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How to negate business logic attack risk: Improve security in the SDLC

Expert Nick Lewis details the threat posed by business logic attacks and how stressing the importance of security in the SDLC can reduce that threat.

Long ago, script kiddies developed the skills or acquired the tools to exploit the vulnerabilities that enable cross-site scripting (XSS) and SQL injection (SQLi) attacks, but exploiting business logic flaws has largely eluded less skilled attackers. The popularity and relative ease of exploiting XSS or SQLi vulnerabilities has led attackers to place less emphasis on challenging business logic flaws. Yet, according to 88% of the 600 security pros surveyed by the Ponemon Institute LLC, business logic attacks are as important or more important than any security issue they encounter.

As more programmers, and even nonprogrammers, develop Web applications or mashups, it is critical to ensure that sound Web application security programming principles are followed.

In this tip, we'll discuss the threat business logic attacks pose to businesses and some mitigations enterprises can put in place to defend against them, which include emphasizing the role of security in the software development lifecycle (SDLC).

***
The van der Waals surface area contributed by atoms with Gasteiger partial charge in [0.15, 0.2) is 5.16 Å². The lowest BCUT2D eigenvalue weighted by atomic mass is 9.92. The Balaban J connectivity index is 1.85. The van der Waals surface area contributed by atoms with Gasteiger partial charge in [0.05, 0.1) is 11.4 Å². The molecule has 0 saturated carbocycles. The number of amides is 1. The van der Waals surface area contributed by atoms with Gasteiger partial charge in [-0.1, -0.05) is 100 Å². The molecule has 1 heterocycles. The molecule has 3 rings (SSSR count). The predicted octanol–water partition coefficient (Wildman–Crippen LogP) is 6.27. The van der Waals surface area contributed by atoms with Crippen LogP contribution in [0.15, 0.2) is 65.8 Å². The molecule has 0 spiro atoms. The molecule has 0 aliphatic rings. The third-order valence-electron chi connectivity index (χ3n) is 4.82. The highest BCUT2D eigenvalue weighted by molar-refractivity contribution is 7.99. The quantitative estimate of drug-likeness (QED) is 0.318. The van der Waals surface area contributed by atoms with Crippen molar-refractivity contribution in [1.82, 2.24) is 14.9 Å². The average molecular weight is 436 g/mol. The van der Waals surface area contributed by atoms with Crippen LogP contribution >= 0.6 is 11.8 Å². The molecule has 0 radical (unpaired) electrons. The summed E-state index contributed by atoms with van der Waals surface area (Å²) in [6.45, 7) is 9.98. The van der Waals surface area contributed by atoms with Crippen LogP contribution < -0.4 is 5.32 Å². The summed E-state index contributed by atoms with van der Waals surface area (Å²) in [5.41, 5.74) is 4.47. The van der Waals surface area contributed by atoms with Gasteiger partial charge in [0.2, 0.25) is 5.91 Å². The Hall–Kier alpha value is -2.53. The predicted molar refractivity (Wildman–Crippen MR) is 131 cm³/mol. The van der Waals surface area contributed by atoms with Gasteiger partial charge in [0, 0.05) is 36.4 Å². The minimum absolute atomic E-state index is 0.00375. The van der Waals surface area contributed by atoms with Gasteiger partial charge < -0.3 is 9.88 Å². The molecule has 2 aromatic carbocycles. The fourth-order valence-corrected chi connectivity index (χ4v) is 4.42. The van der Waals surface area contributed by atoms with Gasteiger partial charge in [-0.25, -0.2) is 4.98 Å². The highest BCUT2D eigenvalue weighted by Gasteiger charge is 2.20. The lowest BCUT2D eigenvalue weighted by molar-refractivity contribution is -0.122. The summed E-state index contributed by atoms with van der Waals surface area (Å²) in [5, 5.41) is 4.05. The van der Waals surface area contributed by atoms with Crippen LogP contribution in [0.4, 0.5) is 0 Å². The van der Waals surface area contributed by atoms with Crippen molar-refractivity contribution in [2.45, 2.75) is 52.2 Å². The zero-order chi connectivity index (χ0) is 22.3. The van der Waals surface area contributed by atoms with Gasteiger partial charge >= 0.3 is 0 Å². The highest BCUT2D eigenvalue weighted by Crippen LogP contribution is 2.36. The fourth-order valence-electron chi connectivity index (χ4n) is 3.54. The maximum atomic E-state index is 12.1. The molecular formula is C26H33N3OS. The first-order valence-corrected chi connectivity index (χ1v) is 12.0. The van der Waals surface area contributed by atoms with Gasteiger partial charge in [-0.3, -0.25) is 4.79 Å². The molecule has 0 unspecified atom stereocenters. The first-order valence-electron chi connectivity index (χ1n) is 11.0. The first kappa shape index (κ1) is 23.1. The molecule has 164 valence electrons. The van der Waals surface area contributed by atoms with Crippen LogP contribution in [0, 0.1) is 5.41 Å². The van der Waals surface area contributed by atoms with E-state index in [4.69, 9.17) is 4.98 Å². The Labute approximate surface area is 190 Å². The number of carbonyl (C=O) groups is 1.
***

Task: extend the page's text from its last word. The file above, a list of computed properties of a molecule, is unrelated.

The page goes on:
Business logic attacks explained

In its study, Ponemon defined business logic abuse as the result of "the criminal discovering a flaw in the business logic or functionality of a website." Business logic attacks can be difficult to defend against because they typically require nothing more than what an enterprise would expose via its customer-facing Web applications or access to any Web applications. The vulnerabilities range from the very simple to the very complex and are not limited to just custom-developed Web applications. A 2007 report from WhiteHat Security detailed some common business logic flaws that are still being exploited today, such as weak password-recovery validation and improper Web application coding, particularly with regard to the use of encryption techniques and input validation. In recent years, business logic attacks have become more automated.

The main risks posed by business logic attacks are lost revenue and unauthorized access to confidential information. The specific losses stemming from business logic abuse are hard to estimate, but the remediation time could be expensive. Such flaws can also be used as a stepping stone for infiltrating a network to access sensitive and valuable information. A well-known example of a business logic attack is when grey-hat hacker weev used an open API to recover iPad owners' email addresses that AT&T had inadvertently published. As attackers become more creative, this problem will continue to grow as business logic flaws are targeted in applications other than Web applications, such as ATMs.

Is security part of your software development lifecycle?

It can be difficult to fix business logic flaws because of complex Web applications and their integration with an enterprise's business. Traditional Web application security tools, including Web application security scanners and firewalls, are ineffective against these types of attacks since the attacks are typically site specific.